|You will view this beautiful fifteen-decade St. Dominique rosary made out of cedar
wood. It weighs five hundred pounds and floats in this reflecting man made pond
surrounded by rainbow trout.
Getting To Know the Dominican Rosary
Back in the days of the Old Testament 150 Psalms were sung and prayed as part of personal or
communal lamentation, praise, thanksgiving, and to demonstrate fulfillment of the prophecy. Copies of
Scriptures or Breviaries were not always available so those who were not fortunate enough to have copies
of these or who were illiterate would say 150 Our Father’s or 150 Hail Marys in place of the 150 Psalms.
They found it difficult to keep count of all these prayers. Therefore in order to keep count of these
prayers they would transfer pebbles from one bag to another. Eventually they began tying knots to a
rope and counted the knots as they went along with their prayers. This later evolved into using beads or
pieces of wood tied to the rope. By the end of the first millennium the rosary contained five decades of
Dominic de Guzman, later known as St. Dominic, was born in the year 1170 in Spain. At the age of 14 he
had graduated from the University of Palencia with a degree in Liberal Arts and Sacred Science. He was
later ordained at the age of 24 and at the age of 33 he went from village to village preaching against the
Albigensien heresy and teaching the truth about faith. Because of his work he was frequently spit on,
ridiculed and pelted with stones but he had great physical stamina and was able to withstand all of that.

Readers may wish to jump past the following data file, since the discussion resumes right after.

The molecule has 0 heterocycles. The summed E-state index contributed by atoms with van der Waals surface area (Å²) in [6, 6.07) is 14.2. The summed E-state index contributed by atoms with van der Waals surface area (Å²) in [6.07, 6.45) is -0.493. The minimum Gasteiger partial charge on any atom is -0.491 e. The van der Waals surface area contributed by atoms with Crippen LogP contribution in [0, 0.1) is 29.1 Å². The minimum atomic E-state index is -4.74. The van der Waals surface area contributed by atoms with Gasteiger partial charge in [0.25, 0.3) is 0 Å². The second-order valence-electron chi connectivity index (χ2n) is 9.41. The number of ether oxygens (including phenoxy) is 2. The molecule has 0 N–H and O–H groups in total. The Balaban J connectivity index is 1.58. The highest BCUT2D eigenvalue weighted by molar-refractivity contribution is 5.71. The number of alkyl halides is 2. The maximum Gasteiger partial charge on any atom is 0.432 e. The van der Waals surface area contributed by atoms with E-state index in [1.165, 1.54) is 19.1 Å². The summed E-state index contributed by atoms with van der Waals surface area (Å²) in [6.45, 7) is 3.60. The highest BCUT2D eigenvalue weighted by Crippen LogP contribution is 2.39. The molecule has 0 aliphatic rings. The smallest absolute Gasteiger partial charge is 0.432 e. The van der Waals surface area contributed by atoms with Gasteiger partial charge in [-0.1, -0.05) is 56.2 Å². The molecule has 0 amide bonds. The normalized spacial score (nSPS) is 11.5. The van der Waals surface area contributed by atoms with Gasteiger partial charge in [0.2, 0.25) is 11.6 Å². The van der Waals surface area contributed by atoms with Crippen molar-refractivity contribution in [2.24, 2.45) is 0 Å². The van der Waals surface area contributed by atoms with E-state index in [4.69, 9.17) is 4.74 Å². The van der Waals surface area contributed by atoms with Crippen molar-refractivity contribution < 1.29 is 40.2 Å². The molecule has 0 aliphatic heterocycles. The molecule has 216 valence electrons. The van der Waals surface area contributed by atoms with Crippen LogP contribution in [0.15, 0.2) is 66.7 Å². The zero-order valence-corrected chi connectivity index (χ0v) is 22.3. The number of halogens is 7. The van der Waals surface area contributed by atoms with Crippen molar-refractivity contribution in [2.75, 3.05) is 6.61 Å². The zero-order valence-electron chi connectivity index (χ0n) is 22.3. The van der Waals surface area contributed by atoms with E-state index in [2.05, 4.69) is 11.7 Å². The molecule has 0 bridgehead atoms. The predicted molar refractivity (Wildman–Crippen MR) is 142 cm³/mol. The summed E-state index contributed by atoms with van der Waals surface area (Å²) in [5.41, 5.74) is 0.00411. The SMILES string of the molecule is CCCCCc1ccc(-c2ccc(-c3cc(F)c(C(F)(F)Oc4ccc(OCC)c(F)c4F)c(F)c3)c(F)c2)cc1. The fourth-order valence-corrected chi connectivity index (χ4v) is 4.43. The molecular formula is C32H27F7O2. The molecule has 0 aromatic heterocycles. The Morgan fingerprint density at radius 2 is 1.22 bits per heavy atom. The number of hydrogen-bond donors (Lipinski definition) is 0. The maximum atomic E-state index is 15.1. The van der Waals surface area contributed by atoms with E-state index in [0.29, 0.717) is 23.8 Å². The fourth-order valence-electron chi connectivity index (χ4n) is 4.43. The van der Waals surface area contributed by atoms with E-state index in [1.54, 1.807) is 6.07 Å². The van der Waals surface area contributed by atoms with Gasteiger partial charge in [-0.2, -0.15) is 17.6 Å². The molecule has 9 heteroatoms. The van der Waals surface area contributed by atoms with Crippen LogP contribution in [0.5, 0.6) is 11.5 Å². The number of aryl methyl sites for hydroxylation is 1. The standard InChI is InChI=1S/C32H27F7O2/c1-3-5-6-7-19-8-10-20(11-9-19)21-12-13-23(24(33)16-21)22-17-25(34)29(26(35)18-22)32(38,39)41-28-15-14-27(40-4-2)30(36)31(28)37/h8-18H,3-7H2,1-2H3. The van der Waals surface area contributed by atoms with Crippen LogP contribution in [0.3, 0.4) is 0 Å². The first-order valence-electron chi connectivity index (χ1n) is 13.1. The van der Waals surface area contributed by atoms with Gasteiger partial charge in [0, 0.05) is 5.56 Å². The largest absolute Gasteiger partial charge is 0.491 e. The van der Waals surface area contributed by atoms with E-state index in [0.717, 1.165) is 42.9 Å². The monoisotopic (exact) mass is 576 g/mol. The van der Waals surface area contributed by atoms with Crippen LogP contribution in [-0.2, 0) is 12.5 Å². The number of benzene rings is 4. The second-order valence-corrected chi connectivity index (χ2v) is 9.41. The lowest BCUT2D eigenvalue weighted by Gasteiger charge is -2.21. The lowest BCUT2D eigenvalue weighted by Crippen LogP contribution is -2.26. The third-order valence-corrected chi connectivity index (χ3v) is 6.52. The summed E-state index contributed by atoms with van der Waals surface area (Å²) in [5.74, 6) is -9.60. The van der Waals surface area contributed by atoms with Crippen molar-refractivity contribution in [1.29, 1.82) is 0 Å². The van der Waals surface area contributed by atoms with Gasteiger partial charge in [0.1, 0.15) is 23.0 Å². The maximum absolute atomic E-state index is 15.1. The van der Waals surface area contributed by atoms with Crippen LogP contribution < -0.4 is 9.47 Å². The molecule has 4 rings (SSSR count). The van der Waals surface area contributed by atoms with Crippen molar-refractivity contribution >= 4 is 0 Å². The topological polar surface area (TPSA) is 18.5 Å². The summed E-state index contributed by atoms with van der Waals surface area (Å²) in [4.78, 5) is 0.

One day in pious prayer to the Blessed Virgin Mary he complained of his scant success with the
Albigensiens. At that moment the Virgin Mary replied to him. She said, “Wonder not that you have
obtained so little fruit by your labors, you have spent them on barren soil not yet watered with the dew of
divine grace. Preach my Psalter (rosary) composed of 150 Angelic Salutations and 15 Our Fathers and
you will obtain an abundant harvest.”
St. Dominic went back to the villages and preached the mysteries of Salvation, the Incarnation, the
Redemption and Eternal Life and after each short instruction they recited 10 Hail Marys. St. Dominic then
formed the Confrontation of the Rosary in1218. The members pray fifteen decades of the rosary several
times a day during the week.
The Dominican Rosary is recited using three sets of five mysteries in each set. The Joyful Mysteries is
used on Mondays, Thursdays, Sundays and the time of Advent and just after Epiphany. The Joyful
Mysteries consists of the Annunciation, the Visitation, the Nativity, the Presentation and the Finding of
Jesus in the Temple. The next set of mystery is the Sorrowful Mysteries, which is used on Tuesdays,
Fridays, and all the days of Septaugesima and Lent. The Sorrowful Mysteries consists of the Agony in the
Garden, the Scourging, the Crowning with Thorns, and Carrying of the Cross-and the Crucifixion. The
third set of mystery is the Glorious Mysteries and consists of the Resurrection, the Annunciation,
Pentecost, the Assumption and the Crowning of Mary.
In 2002 Pope John Paul II, in an Apostolic Letter, recommended adding five more mysteries called the
Luminous Mysteries. These mysteries focus on Jesus’ public life. They include the Baptism in the Jordon,
the Marriage Feast in Cana, the Proclamation of the Kingdom, the Transfiguration, and the Institution of
the Eucharist. The rosary is not changed by any means. The Luminous Mysteries are only added as an
Father Val LaFrance, a widely known Dominican preacher came to Mizpah to Blessed the Dominican
Rosary. Dominicans wear this rosary on them at all times.
St. Thomas Aquinas would recite the Dominican Rosary as well as St. Catherine of Siena, St. Rose of
Lima and St. Martin. They are of the Dominican Order.